Formally, The Pawn is much more in the mold of Zork than any of Infocom’s later titles: a diverse, nonlinear grab-bag of disparate gags and puzzles and geography held together by little in the way of plot coherence. Some of the humor is kind of dumb but amusing; you play a stoner with a “green design of a plant that has seven jagged-edged leaves” on your tee-shirt, and further references to your love for pot abound (see the “pot plant”) without the game ever just coming out and saying it. (In retrospect I’m surprised that the guardians of adolescent virtue never caught onto this and condemned the game. Perhaps — incredibly! — it was too subtle…) Much of it, though, is just dumb full stop, such as the horse you meet who talks like Mister Ed. (“Get on up. Heyyy, you’re good. D’you ever star in a cowboy movie?”) And the less said about the cameo by Jerry Lee Lewis of all people the better…

As far as I can make out the game wants to be a cutting satire of adventure-game clichés, but its most amusing riffs are themselves lifted from other, smarter commentaries, such as the adventurer from Enchanter (“A tall, handsome man dressed in gleaming armour. He occasionally says things like ‘go north’, ‘get sword,’ and ‘unlight lamp.'”) and the meta-revelations sprinkled throughout the game that it really does all take place inside a computer, a trope that dates back at least to Microsoft’s 1979 version of the Crowther and Woods Adventure. The more original stabs at satire, such as the useless and inescapable maze with a sign outside labeling it “totally irrelevant to the adventure,” cut like a butter knife.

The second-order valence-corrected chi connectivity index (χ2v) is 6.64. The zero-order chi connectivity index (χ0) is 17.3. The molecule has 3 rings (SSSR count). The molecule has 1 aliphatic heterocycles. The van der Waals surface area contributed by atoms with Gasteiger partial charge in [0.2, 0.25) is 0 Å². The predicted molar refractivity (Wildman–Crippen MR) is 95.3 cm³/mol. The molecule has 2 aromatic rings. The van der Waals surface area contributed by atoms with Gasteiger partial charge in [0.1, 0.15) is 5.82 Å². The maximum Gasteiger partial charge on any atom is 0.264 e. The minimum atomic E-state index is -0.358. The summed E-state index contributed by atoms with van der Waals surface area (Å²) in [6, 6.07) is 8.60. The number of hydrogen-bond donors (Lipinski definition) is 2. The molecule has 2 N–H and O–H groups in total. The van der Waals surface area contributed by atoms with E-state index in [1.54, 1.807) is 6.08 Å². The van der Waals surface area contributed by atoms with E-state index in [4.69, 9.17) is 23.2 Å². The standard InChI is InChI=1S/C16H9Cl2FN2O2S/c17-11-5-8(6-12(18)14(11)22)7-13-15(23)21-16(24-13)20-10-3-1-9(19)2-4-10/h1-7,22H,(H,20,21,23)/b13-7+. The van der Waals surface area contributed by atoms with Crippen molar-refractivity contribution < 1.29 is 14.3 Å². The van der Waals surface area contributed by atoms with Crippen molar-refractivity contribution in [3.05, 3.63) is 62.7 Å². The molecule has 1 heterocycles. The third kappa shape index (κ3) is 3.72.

Maybe the kindest thing I can say about The Pawn is that it gave Magnetic Scrolls a suitably low baseline upon which to improve markedly and rapidly in games to come. That they had the opportunity to make more games is largely down to the talent shown by the core trio, particularly Anita Sinclair, for sensing which way the winds were blowing and planning accordingly. As work on the QL version of The Pawn proceeded, it was becoming more and more obvious that that platform was not likely to recover from its disastrous launch sufficient to support a dedicated adventure-game developer. Luckily, new 68000-based machines were appearing in the form of the Atari ST and the Commodore Amiga; both offered more memory, spectacular graphics capabilities, and much better prospects for commercial success. By the time The Pawn appeared on the QL to predictably underwhelming sales, Anita and company had already initiated the process of porting the game to other machines, a task greatly eased by the development system they had spent so much time building. Soon gamers would look at the company’s early days as a QL-exclusive developer as little more than prehistory, a footnote to the real story.

That’s a story that I’ll be continuing in the course of time. But now it’s time to leave British shores and return Stateside, where an elephant in the room in the form of a certain paradigm-shifting platform introduction has been awaiting his due patiently for a long time now.

(The definitive source for information about Magnetic Scrolls on the Web is the Magnetic Scrolls Memorial, full of contemporary articles and even some memories from Rob Steggles. You can also find the game files themselves and interpreters to run them there. Francesco Cordella’s L’avventura è l’avventura hosts an excellent interview with Steggles. Useful magazine sources: Commodore User of December 1986; Happy Computer of January 1987; ZX Computing of August 1986; Popular Computing Weekly of October 10 1985; Computer and Video Games of October 1987; Home Computing Weekly of May 3 1983; Your Computer of January 1988. The picture at the beginning of this article is from the August 1986 ZX Computing.)

 
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Posted by on February 11, 2014 in Digital Antiquaria, Interactive Fiction